As we wait for Stephen Harper to appoint a new cabinet, it is worth recalling a point I’ve made before: we have, and will continue to have unless he does something surprising, the largest cabinet in the democratic world. Or at least among the major developed democracies: apparently Nigeria is threatening to beat us.
Harper’s last cabinet had 38 members: 27 ministers, plus 11 ministers of state. (In Canada these are considered full members of Cabinet: there is no longer any effective difference between Cabinet and the ministry. It was indeed Harper who erased the distinction in October 2008, when he converted what were previously secretaries of state to ministers of state.)
The US Cabinet currently contains 16 members, including the Vice-President. There are, in addition, six “cabinet-level officers,” none of whom has executive responsibility for any department.
The British Cabinet consists of 23 ministers (one of whom is unpaid), including the Prime Minister. Five other officials “attend cabinet meetings,” but are not considered full members of cabinet. Neither is the Attorney General, although he sometimes attends.
Some other cabinets of note:
Germany : 16 ministers, including the Chancellor.
Japan : 17 ministers, including the Prime Minister.
France : 16 full ministers, including the Prime Minister, plus 7 “ministres auprès d’un ministre” and 8 secretaries of state.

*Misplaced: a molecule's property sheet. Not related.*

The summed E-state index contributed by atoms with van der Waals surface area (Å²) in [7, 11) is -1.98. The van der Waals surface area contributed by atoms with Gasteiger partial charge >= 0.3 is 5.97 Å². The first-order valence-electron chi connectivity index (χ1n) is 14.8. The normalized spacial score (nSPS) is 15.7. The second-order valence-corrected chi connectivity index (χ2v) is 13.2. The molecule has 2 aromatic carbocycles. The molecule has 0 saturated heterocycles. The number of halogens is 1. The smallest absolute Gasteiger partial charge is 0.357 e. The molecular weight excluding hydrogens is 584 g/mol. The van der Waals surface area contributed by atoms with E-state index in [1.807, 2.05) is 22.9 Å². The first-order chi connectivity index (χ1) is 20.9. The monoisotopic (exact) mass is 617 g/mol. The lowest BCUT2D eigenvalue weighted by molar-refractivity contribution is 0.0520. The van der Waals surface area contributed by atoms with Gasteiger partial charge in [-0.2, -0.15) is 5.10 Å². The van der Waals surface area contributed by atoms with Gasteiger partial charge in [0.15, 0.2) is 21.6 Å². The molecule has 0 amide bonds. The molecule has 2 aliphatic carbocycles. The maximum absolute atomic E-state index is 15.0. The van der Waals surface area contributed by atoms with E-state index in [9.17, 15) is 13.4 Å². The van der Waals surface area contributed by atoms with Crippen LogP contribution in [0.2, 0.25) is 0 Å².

Italy : 25 ministers, including the Prime Minister. 13 have departmental responsibility; 11 are ministers without portfolio.
Australia : 20 ministers, including the Prime Minister.
New Zealand : 20 ministers, including the Prime Minister, plus 8 ministers outside cabinet, some from supporting parties in the coalition.
CODA: Harper does not preside, however, over the largest cabinet in Canadian history. That honour goes to Brian Mulroney, by a whisker: at its largest, his was 39. That’s more than Macdonald (15 at the most), Laurier (17), King (20) Diefenbaker (24), Pearson (28), or even Trudeau (37 by the end, but fewer than 30 for most of his time in office) somehow struggled by on.
SPECIAL BONUS PAK: Here’s what a slimmed-down cabinet could look like (revised from earlier version):
- Prime Minister
- Justice/ Attorney General
- Public Safety/Solicitor General
- Defence (inc Veterans)
- Foreign Affairs & Trade
- Intergovernmental Affairs
- Aboriginal Affairs
- Finance (inc. Revenue, Treasury Board, Financial Services)
- Resources (inc. Energy, Mining, Forestry, Fisheries, Agriculture)
- Infrastructure (inc Transportation, Telecoms, Public Works)
- Environment & Public Health
- Work & Incomes (inc Labour, Training, Unemployment Insurance, Income Assistance, Pensions)
- Government House Leader
- Senate Leader
but strictly speaking these aren’t supposed to be cabinet posts. But even if they were, you’d still come in well under 20. And even if you split up the Resources and Infrastructure portfolios into two or three departments each, you’re barely at it.
BUT WAIT THERE”S MORE: I notice that Australia combines “Agriculture, Fisheries and Forestry” in one post, “Resources and Energy” in another. Japan also combines Farming, Fishing & Forests under one minister, while France does the first two.